This week was Rails week, and our remote cohort of 17 programmers from 5 countries working in 3 timezones spent a week making Acebook, a clone of — you guessed it — Facebook.
It was a great, if hard, week. My learning shot up exponentially. Also my ice cream consumption. Here is what I learned:
1. Red/refactor/red/red/red/red/red/red/red/red/red/red/red/red/red/red/red/red/red/red/red/red/red/red is not a great cycle. Red, green, and ONLY THEN refactor. We spent a lot of time looking for bugs in our code when it turned out our partial was named incorrectly and Rails couldn’t find it.
Polymorphic (alas, not paulamorphic, much as I love eponymous taxonomy) associations are really cool. I’m glad they’re so cool, because here was the process in which my pair and I learned about them:
Build a PhotoComments functionality, almost wholly copying the already-existing Comments functionality. This was not remotely DRY, but we couldn’t figure out how to get round the database issues. This took a whole day because of the aforementioned red/refactor/red/red/red/red/red/red/red/red/red/red/red/red/red/red/red/red/red/red/red/red/red/red and we were super pumped to finally have it submitted for PR.
Our coach tells us that there has to be a dryer way and blocks our PR. His name is Dan, and he’s a great coach because he made us go and find something way better. Was I still banging my head in frustration? Yes.
Help my landlord remove the old dishwasher that’s being replaced and end up with a broken hose and water gushing out over the kitchen floor before I luckily had the presence of mind to switch off the water switch on the pipe. Not flooding the kitchen is possibly my proudest moment of the whole week, and I’m pretty proud of Rails. I did later get a bottle of prosecco as a reward for valiant behaviour, so all in all, a good week.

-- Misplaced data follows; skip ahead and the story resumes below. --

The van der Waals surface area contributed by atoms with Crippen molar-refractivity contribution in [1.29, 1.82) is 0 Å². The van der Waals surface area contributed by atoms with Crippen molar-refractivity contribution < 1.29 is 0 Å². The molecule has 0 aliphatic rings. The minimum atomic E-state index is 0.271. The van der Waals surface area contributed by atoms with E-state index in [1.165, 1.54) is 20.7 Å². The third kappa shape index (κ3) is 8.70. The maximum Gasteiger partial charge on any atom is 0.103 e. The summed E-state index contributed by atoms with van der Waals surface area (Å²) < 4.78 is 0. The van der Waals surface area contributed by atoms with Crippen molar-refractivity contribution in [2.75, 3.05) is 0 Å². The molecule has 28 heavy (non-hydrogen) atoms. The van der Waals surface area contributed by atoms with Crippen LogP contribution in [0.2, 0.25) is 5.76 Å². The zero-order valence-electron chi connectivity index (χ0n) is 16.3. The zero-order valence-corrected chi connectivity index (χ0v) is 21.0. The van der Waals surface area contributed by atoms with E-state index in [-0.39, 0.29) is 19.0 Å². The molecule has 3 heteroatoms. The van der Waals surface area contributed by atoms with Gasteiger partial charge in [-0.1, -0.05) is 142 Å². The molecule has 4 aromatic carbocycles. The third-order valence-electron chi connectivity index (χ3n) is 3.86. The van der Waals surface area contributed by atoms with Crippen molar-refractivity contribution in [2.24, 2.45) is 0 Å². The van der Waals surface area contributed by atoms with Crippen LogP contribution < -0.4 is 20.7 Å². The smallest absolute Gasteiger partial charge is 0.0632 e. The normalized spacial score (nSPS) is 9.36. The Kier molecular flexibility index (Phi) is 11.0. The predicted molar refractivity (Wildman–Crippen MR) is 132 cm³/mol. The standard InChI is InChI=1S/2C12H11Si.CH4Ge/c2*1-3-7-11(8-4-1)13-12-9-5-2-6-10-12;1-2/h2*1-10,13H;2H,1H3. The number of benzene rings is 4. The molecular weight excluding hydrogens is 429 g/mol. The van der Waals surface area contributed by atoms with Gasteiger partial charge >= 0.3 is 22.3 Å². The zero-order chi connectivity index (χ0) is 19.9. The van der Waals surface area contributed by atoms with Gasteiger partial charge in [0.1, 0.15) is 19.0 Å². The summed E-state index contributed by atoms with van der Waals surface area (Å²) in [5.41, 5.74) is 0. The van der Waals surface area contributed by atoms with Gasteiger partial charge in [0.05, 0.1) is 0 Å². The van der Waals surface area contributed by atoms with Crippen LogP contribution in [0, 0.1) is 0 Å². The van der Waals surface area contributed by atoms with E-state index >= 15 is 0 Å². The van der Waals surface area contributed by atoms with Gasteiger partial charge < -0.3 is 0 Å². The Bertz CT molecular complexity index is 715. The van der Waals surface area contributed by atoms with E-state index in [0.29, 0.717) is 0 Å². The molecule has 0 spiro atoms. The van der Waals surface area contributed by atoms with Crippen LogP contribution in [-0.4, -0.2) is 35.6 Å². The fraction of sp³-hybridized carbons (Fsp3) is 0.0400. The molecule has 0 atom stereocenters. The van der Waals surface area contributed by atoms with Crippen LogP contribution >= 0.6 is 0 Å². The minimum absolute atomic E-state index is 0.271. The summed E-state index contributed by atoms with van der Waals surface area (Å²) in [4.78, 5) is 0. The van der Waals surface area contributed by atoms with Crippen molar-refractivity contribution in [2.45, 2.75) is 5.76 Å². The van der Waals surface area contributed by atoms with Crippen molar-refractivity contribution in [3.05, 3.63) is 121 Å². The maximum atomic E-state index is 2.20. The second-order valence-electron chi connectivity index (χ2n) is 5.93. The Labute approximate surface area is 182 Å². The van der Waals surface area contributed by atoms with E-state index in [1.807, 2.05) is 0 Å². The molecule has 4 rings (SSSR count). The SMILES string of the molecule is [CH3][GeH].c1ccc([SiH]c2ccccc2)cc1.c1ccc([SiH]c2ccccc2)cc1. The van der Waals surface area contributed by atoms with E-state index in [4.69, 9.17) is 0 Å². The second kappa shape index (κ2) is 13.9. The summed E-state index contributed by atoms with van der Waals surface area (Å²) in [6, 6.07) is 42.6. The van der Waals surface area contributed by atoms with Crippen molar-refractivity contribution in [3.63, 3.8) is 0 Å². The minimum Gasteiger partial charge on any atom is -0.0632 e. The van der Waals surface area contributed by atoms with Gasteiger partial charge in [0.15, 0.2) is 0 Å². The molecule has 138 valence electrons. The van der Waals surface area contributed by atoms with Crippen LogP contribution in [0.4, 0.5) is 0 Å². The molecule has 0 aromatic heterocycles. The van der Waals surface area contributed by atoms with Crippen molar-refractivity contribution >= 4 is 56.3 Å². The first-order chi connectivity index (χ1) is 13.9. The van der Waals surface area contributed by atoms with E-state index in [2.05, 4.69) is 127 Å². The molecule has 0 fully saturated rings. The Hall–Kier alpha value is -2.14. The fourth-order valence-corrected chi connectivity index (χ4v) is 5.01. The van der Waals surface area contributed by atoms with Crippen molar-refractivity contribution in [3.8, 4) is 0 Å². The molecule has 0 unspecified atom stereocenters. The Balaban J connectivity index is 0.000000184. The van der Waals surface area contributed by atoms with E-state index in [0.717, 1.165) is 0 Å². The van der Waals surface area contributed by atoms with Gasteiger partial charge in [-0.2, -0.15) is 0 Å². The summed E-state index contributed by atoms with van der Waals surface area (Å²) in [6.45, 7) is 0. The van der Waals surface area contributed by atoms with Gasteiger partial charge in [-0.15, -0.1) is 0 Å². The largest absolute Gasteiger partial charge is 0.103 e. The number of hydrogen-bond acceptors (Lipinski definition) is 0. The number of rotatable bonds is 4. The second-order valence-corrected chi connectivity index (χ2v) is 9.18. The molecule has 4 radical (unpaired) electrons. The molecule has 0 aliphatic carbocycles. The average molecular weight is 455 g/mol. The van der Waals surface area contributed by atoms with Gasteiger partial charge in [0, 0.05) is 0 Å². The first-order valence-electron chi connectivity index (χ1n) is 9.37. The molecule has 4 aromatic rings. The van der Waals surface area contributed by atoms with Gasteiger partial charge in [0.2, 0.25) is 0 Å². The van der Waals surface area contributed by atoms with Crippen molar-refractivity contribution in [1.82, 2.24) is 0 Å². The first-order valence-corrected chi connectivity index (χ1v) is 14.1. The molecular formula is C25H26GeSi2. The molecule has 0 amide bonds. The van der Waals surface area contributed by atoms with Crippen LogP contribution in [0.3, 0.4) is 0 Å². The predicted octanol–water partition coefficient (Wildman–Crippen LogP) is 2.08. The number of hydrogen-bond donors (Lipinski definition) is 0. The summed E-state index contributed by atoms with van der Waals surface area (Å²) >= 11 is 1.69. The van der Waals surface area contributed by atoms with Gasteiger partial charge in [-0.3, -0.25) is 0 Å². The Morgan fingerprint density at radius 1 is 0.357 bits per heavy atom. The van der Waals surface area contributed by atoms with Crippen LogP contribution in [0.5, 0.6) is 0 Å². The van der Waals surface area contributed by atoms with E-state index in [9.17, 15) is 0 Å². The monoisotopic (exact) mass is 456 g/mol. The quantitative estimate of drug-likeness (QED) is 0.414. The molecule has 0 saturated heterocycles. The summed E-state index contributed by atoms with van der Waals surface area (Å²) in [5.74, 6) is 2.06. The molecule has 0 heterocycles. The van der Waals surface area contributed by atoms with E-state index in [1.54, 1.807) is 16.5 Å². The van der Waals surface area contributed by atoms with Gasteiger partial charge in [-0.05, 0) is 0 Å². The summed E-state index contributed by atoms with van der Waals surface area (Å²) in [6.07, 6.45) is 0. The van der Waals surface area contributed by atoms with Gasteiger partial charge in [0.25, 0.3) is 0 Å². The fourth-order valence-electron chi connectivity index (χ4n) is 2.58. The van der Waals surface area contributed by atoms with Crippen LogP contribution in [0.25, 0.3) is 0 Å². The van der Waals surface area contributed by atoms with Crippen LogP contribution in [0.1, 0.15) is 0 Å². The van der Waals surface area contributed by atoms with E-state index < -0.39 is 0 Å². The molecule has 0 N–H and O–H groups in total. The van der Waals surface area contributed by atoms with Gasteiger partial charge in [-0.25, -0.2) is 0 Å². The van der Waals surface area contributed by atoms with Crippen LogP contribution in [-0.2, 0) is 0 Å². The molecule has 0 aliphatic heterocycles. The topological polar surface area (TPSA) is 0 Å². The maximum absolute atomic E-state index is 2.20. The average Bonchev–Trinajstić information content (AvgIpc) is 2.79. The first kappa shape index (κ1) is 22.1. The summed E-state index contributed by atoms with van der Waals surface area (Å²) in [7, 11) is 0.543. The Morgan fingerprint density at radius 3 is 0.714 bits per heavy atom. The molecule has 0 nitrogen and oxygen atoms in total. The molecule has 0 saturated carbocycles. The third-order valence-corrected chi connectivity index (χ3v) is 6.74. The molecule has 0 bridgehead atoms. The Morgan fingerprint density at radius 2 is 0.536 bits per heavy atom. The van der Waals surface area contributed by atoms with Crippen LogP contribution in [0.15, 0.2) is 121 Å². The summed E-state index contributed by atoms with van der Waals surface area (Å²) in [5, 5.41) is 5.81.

Have standup without coffee or breakfast (see Step 2.5) and decide to throw out everything we did yesterday.
Go to make coffee, forgetfully turn on the kitchen tap, and watch the water flow out everywhere. Put a tea cosy over the faucet so that doesn’t happen again.
Google. It’s a solved problem, so look for the most obvious answer:
This first searched proved extremely productive (newer searches first):
Use TDD to build a polymorphic database!
Be foiled in your attempts to merge your PR because of merge conflicts that can’t be resolved in the ten minutes before retro.
Spend another hour that night working on all kinds of git conflicts.
Give up on resolving the merge and write a blog.
Still, polymorphism is really cool. And if you’re still awake, you might be wondering what it is! Basically, it’s a way of reusing code so that, for example, the code for comments could be used for both posts and photos. It defines the DB associations so that the comments are polymorphic, i.e. can exist with either a post_id or a photo_it. The Ruby on Rails Guide has a great section which we found really useful, and there are various other blogs with step-by-step instructions.
So I think that’s it for Rails week. I’m building an Instagram clone this weekend, so I’d better get off the computer. I can’t stand Instagram, so if you’re very lucky, you might get a grumpy post from me about how I wish I could use Rails to build something more interesting this weekend. Or about how I tried to build something more interesting and ended up melting my laptop.
Read about the first half of Rails week: Buttoning Up Code: a valiant team uses TDD, pairing, and XP values to defeat a bug